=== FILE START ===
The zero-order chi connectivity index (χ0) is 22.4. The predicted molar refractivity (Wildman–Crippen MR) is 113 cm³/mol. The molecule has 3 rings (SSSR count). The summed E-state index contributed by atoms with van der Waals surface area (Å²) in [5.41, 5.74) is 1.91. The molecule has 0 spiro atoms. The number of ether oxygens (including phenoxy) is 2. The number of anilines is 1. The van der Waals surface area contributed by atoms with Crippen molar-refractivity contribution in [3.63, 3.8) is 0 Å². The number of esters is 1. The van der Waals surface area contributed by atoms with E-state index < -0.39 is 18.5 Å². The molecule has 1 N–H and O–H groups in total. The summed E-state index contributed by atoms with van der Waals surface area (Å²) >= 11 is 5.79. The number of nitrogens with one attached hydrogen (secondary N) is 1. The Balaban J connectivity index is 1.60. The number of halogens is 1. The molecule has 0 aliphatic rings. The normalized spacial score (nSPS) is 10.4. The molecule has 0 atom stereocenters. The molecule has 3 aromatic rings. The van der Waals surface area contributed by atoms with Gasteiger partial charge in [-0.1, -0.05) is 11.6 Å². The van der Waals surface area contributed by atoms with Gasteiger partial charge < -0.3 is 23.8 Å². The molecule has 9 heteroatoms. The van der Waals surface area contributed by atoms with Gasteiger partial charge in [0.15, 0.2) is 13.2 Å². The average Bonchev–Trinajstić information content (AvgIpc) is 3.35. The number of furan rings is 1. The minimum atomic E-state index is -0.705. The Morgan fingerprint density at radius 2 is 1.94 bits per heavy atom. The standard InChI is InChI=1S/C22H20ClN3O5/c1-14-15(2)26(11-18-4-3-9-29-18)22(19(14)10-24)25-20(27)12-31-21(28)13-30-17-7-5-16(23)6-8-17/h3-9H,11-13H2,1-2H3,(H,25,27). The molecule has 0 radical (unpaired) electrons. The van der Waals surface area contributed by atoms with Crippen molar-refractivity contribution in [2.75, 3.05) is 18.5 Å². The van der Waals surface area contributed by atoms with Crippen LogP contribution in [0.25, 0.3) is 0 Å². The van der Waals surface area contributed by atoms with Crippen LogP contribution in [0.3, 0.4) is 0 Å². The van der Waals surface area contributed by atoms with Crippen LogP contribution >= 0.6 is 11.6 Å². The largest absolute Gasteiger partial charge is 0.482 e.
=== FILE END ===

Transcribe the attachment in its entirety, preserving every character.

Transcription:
The zero-order chi connectivity index (χ0) is 22.4. The predicted molar refractivity (Wildman–Crippen MR) is 113 cm³/mol. The molecule has 3 rings (SSSR count). The summed E-state index contributed by atoms with van der Waals surface area (Å²) in [5.41, 5.74) is 1.91. The molecule has 0 spiro atoms. The number of ether oxygens (including phenoxy) is 2. The number of anilines is 1. The van der Waals surface area contributed by atoms with Crippen molar-refractivity contribution in [3.63, 3.8) is 0 Å². The number of esters is 1. The van der Waals surface area contributed by atoms with E-state index < -0.39 is 18.5 Å². The molecule has 1 N–H and O–H groups in total. The summed E-state index contributed by atoms with van der Waals surface area (Å²) >= 11 is 5.79. The number of nitrogens with one attached hydrogen (secondary N) is 1. The Balaban J connectivity index is 1.60. The number of halogens is 1. The molecule has 0 aliphatic rings. The normalized spacial score (nSPS) is 10.4. The molecule has 0 atom stereocenters. The molecule has 3 aromatic rings. The van der Waals surface area contributed by atoms with Gasteiger partial charge in [-0.1, -0.05) is 11.6 Å². The van der Waals surface area contributed by atoms with Gasteiger partial charge < -0.3 is 23.8 Å². The molecule has 9 heteroatoms. The van der Waals surface area contributed by atoms with Gasteiger partial charge in [0.15, 0.2) is 13.2 Å². The average Bonchev–Trinajstić information content (AvgIpc) is 3.35. The number of furan rings is 1. The minimum atomic E-state index is -0.705. The Morgan fingerprint density at radius 2 is 1.94 bits per heavy atom. The standard InChI is InChI=1S/C22H20ClN3O5/c1-14-15(2)26(11-18-4-3-9-29-18)22(19(14)10-24)25-20(27)12-31-21(28)13-30-17-7-5-16(23)6-8-17/h3-9H,11-13H2,1-2H3,(H,25,27). The molecule has 0 radical (unpaired) electrons. The van der Waals surface area contributed by atoms with Crippen molar-refractivity contribution in [2.75, 3.05) is 18.5 Å². The van der Waals surface area contributed by atoms with Crippen LogP contribution in [0.25, 0.3) is 0 Å². The van der Waals surface area contributed by atoms with Crippen LogP contribution in [0.3, 0.4) is 0 Å². The van der Waals surface area contributed by atoms with Crippen LogP contribution >= 0.6 is 11.6 Å². The largest absolute Gasteiger partial charge is 0.482 e.